I've been a NanoBot reader for a while now. I'm in my late 20s and I've got a pretty good start on a career in software. I've been sold on nano. I think it's going to be an exciting ride, and I'd like to ride shotgun. The problem is, how does one get started in nano?
I'm a good software engineer. I know a lot about what it takes to take something from conception to reality. I'm sure that given my current experience and technical background I could be a great help to any nano company. Unfortunately, after poking around and looking at tinytechjobs.com and some other places, I've come to the conclusion that these kinds of companies aren't having a problem finding computer techs. Even so, I'd like to contribute a little more directly.
I've talked it over with my fiance, she's prepared to help me make some sacrifices. I could go back to school if need be, but it's not like there's a night program at the local community college for nanotech. When I first decided to get into computers, a while back, there was a clear path to follow. There is none here. I could use some advice so that the investment I'm about to make can be as informed as possible.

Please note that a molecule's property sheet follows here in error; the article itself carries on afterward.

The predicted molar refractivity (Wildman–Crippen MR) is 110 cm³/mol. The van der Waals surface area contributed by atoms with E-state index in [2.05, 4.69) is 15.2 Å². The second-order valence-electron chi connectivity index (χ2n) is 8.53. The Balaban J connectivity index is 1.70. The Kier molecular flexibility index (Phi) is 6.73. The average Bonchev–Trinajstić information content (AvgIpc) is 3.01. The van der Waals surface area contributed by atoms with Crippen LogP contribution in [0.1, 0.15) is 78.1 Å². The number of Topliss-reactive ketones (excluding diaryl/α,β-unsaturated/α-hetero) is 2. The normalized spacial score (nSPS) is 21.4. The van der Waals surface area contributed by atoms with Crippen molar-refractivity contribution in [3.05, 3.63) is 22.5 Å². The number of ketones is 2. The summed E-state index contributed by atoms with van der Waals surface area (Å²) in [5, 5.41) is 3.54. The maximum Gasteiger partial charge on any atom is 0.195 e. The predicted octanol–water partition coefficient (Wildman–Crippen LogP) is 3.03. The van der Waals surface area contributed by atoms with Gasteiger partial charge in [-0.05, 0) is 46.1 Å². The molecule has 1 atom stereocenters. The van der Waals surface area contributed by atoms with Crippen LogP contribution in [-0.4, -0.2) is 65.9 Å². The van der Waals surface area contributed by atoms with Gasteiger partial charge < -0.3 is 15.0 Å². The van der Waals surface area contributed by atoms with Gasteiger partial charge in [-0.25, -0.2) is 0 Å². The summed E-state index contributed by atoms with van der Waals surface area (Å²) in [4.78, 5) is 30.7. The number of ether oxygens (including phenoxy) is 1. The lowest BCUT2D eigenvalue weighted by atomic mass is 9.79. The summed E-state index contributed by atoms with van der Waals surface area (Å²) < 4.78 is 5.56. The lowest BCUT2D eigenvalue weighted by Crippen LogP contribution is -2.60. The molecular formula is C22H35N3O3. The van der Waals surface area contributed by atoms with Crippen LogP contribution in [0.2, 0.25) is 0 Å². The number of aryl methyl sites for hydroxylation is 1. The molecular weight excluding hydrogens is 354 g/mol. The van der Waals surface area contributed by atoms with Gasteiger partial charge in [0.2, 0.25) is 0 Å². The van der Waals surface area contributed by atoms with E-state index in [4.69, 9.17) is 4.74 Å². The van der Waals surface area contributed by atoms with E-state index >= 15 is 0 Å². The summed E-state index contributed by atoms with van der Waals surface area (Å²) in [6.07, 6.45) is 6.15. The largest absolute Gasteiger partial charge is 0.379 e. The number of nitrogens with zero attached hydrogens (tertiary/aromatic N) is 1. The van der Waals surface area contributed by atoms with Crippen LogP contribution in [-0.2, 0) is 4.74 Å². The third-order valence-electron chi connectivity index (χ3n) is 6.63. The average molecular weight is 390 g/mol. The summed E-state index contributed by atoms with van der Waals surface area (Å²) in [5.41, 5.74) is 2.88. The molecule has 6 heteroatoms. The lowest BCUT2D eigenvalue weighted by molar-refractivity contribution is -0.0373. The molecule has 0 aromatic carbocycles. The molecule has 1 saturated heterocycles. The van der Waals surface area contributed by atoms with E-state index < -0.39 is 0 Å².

Is going back for an advanced degree a good next step? Should I try to make a move directly to some other company? If I do go back to school for an advanced degree, what would be best? To continue with computer science? Or something more relevant like chemistry or physics?
I appreciate your taking the time to read my e-mail. Whatever advice you can share, I appreciate.
Thanks for your note. I'm getting these kinds of questions more and more these days. Give it a year or so and your local community college will likely have nanotech courses available. I've made note of them in various places on this blog. Also, your local university, if it wants in on some of the new federal funding available, is likely reorganizing its departments right now and figuring out how to add the "nano" prefix.
None of this helps you right now, though (and I'm probably the last person to give advice on how to get a job in the nanotech world). But it really depends on what flavor of nano you want to go into. If you want to stick to your field, there's certainly a future in computer modeling and bioinformatics. But before I blab on too much, I think I will throw this one open to NanoBot readers, who will gladly tell you where to go (they certainly tell me often enough).